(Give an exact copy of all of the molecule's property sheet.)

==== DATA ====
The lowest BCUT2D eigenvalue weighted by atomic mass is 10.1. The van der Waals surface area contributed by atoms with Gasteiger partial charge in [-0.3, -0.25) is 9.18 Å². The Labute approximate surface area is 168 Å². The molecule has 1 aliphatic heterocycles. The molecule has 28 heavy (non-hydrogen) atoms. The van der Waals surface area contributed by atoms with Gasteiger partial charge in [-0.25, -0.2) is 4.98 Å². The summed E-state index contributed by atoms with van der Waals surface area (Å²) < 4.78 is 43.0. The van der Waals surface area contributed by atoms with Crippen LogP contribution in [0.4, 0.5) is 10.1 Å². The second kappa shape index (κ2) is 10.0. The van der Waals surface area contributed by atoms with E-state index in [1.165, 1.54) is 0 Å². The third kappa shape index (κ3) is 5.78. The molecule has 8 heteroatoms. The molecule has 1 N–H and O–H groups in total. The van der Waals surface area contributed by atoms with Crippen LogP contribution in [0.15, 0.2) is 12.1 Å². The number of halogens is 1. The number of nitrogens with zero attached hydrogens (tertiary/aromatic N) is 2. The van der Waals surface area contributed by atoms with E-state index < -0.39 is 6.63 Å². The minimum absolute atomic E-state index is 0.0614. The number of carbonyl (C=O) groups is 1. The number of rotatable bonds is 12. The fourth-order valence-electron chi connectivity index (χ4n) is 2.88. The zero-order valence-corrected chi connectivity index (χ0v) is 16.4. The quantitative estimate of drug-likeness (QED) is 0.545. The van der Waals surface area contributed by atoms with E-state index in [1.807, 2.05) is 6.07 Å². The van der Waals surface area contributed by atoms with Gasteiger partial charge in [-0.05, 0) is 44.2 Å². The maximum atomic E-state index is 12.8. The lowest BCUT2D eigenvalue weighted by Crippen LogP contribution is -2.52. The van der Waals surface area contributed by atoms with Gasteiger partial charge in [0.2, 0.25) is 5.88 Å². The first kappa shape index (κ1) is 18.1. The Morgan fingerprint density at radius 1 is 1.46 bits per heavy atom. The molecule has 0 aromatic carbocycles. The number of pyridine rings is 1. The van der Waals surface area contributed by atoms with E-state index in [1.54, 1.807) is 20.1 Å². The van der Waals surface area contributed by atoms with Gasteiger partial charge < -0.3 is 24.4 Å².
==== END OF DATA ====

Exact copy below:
The lowest BCUT2D eigenvalue weighted by atomic mass is 10.1. The van der Waals surface area contributed by atoms with Gasteiger partial charge in [-0.3, -0.25) is 9.18 Å². The Labute approximate surface area is 168 Å². The molecule has 1 aliphatic heterocycles. The molecule has 28 heavy (non-hydrogen) atoms. The van der Waals surface area contributed by atoms with Gasteiger partial charge in [-0.25, -0.2) is 4.98 Å². The summed E-state index contributed by atoms with van der Waals surface area (Å²) < 4.78 is 43.0. The van der Waals surface area contributed by atoms with Crippen LogP contribution in [0.4, 0.5) is 10.1 Å². The second kappa shape index (κ2) is 10.0. The van der Waals surface area contributed by atoms with E-state index in [1.165, 1.54) is 0 Å². The third kappa shape index (κ3) is 5.78. The molecule has 8 heteroatoms. The molecule has 1 N–H and O–H groups in total. The van der Waals surface area contributed by atoms with Crippen LogP contribution in [0.15, 0.2) is 12.1 Å². The number of halogens is 1. The number of nitrogens with zero attached hydrogens (tertiary/aromatic N) is 2. The van der Waals surface area contributed by atoms with E-state index < -0.39 is 6.63 Å². The minimum absolute atomic E-state index is 0.0614. The number of carbonyl (C=O) groups is 1. The number of rotatable bonds is 12. The fourth-order valence-electron chi connectivity index (χ4n) is 2.88. The zero-order valence-corrected chi connectivity index (χ0v) is 16.4. The quantitative estimate of drug-likeness (QED) is 0.545. The van der Waals surface area contributed by atoms with E-state index in [1.807, 2.05) is 6.07 Å². The van der Waals surface area contributed by atoms with Gasteiger partial charge in [-0.05, 0) is 44.2 Å². The maximum atomic E-state index is 12.8. The lowest BCUT2D eigenvalue weighted by Crippen LogP contribution is -2.52. The van der Waals surface area contributed by atoms with Gasteiger partial charge in [0.2, 0.25) is 5.88 Å². The first kappa shape index (κ1) is 18.1. The Morgan fingerprint density at radius 1 is 1.46 bits per heavy atom. The molecule has 0 aromatic carbocycles. The number of pyridine rings is 1. The van der Waals surface area contributed by atoms with E-state index in [1.54, 1.807) is 20.1 Å². The van der Waals surface area contributed by atoms with Gasteiger partial charge < -0.3 is 24.4 Å².